For competitive damage assessment and quality control, quantitative NDE techniques based on the use of theoretical models of the ultrasonic wave propagation have been developed to extract additional information from experimental measurements. Despite the structural complexity of the considered materials (e.g., spatial heterogeneity of the mechanical properties, multiple damage mechanisms, dispersion, porosity, attenuation), relative simple models are required for efficient and realtime monitoring of the structure. Indeed, the complexity of the recorded signals suggests to directly compare the experimental measurements with theoretical results, with the purpose of extracting quantitative information from damage or pathology. A possible approach to solve this problem is provided by the modelbased inverse problem (IP) framework. The solution of an IP identification approach is commonly defined in terms of the minimization of an objective function consisting in the discrepancy between the experimental observations and the numerically predicted results.
The purpose of this talk is to present three potential applications of such modelbased inverse problems, namely (1) the characterization of CFRP plates subjected to postimpact fatigue damage using an ultrasonic throughtransmission setup; (2) cortical bone assessment using ultrasonic guided waves; and (3) the investigation of interfacial stiffnesses of a trilayer using zerogroup velocity Lamb modes.

Critical properties of the Anderson transition through the lookingglass of the CBS and CFS peaks Christian Miniatura (Centre for Quantum Technologies, Singapore) mercredi 14 décembre 2016, 11:00, Salle 310
Résumé: In disordered media, the absence of diffusion arising from the spatial localization of singleparticle states is known as Anderson localisation (AL). In three dimensions, AL manifests itself as a phase transition which occurs at a critical energy or at a critical disorder strength (the mobility edge) separating a metallic phase where states are spatially extended, from an insulating one where states are localized. Theoretically, much efforts have been devoted to the study of the critical properties of the Anderson transition (AT), such as wavefunction multifractality or critical exponents. In practice however, only a handful of experiments have found evidence for the 3D Anderson transition, among them cold atoms, and even fewer have investigated its critical features (mostly in the context of quantumchaotic dynamical localization). In addition to the intrinsic difficulty of achieving wave localization in three dimensions, one reason for the rareness of experimental characterizations of the Anderson transition is the lack of easily measurable observables displaying criticality. In this talk, I will show that the critical properties of the AT are encoded in two emblematic interference effects observed in momentum space: the coherent backscattering (CBS) and the coherent forward scattering (CFS) peaks, the latter being an effective ``order parameter’’ of the transition. By a finite time scaling analysis of the CBS width and of the CFS contrast temporal dynamics, one can extract accurate values of the mobility edge and critical exponents of the transition in agreement with their best known values to this date.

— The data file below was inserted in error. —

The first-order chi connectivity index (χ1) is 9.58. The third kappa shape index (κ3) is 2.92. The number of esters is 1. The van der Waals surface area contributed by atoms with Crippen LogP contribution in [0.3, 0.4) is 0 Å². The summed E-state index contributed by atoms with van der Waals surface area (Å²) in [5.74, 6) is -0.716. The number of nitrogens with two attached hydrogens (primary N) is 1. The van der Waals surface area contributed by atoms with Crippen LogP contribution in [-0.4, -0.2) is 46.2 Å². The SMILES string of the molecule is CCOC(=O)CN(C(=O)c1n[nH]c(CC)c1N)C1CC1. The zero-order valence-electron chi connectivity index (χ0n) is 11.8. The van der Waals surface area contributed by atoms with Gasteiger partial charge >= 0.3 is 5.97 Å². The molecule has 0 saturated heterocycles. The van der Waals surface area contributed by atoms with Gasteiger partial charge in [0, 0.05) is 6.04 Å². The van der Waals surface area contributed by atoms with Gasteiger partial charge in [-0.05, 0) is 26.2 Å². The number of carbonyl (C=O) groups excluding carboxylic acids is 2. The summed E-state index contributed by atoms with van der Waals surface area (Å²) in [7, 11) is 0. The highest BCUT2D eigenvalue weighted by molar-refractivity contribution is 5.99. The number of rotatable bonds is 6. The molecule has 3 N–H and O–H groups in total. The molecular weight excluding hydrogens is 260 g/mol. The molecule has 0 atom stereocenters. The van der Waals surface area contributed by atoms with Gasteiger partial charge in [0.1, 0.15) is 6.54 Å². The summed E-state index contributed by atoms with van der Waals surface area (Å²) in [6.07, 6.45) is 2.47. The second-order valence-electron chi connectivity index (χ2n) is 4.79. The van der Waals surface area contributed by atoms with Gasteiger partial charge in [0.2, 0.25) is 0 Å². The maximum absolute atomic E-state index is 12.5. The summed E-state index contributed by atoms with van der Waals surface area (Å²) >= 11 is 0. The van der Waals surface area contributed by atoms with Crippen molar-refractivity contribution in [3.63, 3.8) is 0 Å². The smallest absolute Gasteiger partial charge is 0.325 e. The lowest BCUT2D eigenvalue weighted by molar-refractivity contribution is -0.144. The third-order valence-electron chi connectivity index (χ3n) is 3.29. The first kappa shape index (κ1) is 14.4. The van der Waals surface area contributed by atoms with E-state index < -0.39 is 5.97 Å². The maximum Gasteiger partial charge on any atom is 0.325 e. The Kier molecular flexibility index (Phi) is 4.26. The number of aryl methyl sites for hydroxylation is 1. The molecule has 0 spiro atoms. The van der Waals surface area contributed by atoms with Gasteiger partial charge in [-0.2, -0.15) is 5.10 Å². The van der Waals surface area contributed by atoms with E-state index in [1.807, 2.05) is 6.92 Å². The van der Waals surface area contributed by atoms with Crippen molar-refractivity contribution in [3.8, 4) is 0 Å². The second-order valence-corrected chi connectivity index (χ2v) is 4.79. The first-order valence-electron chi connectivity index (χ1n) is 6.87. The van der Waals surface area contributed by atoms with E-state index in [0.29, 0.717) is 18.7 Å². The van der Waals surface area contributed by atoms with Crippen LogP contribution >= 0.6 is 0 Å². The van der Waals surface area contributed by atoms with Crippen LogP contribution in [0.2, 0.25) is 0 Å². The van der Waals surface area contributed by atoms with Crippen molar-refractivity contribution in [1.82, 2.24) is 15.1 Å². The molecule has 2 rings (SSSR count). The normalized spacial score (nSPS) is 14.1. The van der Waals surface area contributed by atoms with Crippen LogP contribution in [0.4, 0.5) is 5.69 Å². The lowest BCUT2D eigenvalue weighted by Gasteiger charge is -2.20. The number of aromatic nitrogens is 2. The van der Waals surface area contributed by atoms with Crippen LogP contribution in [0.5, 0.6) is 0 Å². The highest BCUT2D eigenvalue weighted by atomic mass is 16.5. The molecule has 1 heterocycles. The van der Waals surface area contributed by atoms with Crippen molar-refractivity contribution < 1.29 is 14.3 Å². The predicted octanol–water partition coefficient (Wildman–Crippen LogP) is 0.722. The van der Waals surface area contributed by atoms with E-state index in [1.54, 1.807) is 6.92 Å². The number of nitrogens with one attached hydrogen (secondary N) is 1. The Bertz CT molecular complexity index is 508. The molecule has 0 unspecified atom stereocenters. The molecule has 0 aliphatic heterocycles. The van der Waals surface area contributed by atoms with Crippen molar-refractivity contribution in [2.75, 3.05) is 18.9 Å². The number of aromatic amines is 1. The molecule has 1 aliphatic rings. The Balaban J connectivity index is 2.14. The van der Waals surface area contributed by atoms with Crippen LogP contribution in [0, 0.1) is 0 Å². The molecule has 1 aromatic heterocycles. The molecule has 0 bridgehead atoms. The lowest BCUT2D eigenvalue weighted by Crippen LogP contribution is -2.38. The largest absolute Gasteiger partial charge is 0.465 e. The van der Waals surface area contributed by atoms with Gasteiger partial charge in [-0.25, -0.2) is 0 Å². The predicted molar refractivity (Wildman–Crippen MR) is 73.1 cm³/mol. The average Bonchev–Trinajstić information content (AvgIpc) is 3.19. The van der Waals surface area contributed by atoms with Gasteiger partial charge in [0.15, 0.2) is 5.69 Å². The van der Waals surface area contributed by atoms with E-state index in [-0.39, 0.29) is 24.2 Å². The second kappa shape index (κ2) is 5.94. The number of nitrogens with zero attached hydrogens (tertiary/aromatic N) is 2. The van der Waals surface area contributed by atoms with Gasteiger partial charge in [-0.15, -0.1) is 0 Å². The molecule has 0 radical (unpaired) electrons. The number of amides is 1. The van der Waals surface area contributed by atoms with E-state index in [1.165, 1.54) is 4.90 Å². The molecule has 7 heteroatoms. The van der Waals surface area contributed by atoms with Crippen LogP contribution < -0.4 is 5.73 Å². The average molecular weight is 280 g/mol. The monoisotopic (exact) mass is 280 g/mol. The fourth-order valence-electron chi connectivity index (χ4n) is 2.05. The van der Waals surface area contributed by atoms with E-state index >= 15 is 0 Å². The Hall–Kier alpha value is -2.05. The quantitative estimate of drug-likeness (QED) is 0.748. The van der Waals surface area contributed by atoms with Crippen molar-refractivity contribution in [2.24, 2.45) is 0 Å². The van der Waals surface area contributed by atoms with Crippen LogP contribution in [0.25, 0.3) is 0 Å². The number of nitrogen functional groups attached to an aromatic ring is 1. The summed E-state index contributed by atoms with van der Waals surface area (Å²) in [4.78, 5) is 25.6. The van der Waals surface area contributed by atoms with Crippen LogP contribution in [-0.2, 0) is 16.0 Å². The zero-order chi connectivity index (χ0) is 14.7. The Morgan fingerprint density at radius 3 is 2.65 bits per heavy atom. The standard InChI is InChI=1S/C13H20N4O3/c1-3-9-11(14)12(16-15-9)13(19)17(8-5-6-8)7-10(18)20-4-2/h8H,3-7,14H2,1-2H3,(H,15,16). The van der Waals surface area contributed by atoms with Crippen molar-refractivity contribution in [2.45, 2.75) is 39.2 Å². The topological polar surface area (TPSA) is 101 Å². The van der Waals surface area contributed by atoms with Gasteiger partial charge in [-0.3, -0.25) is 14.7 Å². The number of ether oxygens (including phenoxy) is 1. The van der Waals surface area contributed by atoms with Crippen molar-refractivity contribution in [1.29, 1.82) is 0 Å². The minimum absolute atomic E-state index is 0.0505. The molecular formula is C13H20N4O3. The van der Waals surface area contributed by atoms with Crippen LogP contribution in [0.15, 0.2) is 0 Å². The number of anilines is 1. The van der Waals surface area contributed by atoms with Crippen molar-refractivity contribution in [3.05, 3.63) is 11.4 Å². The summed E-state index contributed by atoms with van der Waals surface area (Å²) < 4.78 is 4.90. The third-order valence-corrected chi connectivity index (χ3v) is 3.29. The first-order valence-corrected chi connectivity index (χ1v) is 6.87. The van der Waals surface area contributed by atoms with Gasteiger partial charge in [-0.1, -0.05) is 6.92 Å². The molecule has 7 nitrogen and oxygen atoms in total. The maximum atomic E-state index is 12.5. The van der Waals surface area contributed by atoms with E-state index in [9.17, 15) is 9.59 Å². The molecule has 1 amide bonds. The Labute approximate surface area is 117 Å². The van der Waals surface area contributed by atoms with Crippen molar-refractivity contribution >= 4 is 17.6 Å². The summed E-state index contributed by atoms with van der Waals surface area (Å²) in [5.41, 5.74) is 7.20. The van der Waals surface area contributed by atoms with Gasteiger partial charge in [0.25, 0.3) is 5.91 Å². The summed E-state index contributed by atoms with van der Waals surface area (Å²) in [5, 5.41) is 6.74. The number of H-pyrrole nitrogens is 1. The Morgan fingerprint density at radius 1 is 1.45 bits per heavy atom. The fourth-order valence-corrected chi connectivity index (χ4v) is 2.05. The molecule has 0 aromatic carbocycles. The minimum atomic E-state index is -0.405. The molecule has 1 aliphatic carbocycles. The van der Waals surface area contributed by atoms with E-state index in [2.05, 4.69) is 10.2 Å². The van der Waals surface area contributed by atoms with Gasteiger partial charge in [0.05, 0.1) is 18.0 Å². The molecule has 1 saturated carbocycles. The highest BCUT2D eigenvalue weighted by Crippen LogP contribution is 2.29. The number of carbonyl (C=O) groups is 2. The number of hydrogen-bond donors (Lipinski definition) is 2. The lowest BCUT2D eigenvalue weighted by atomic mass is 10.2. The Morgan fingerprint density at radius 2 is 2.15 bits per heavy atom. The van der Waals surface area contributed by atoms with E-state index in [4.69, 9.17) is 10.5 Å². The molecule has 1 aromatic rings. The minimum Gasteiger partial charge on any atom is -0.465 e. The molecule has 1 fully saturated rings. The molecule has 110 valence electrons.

Wavefront shaped focusing in Nanophotonics and in Scattering media Bergin Gjonaj (TECHNION, Haifa) mardi 13 décembre 2016, 16:00, Amphi IPGP
Résumé: Wavefront shaping is the capability to control the incident light towards optimal coupling with a complex system. Applying wavefront shaping in Nanohotonics allowed us to focus light in the nanoscale and the capability to achieve superresolution imaging. Similarly, we could focus light in space and time at the location of target particles embedded in random scattering media. The outlook for both scenarios is to deliver highly concentrated optical energy in a local and controllable way so as to address with high sigbnaltonoise ration relevant problems in biomedical imaging, sensing and therapy.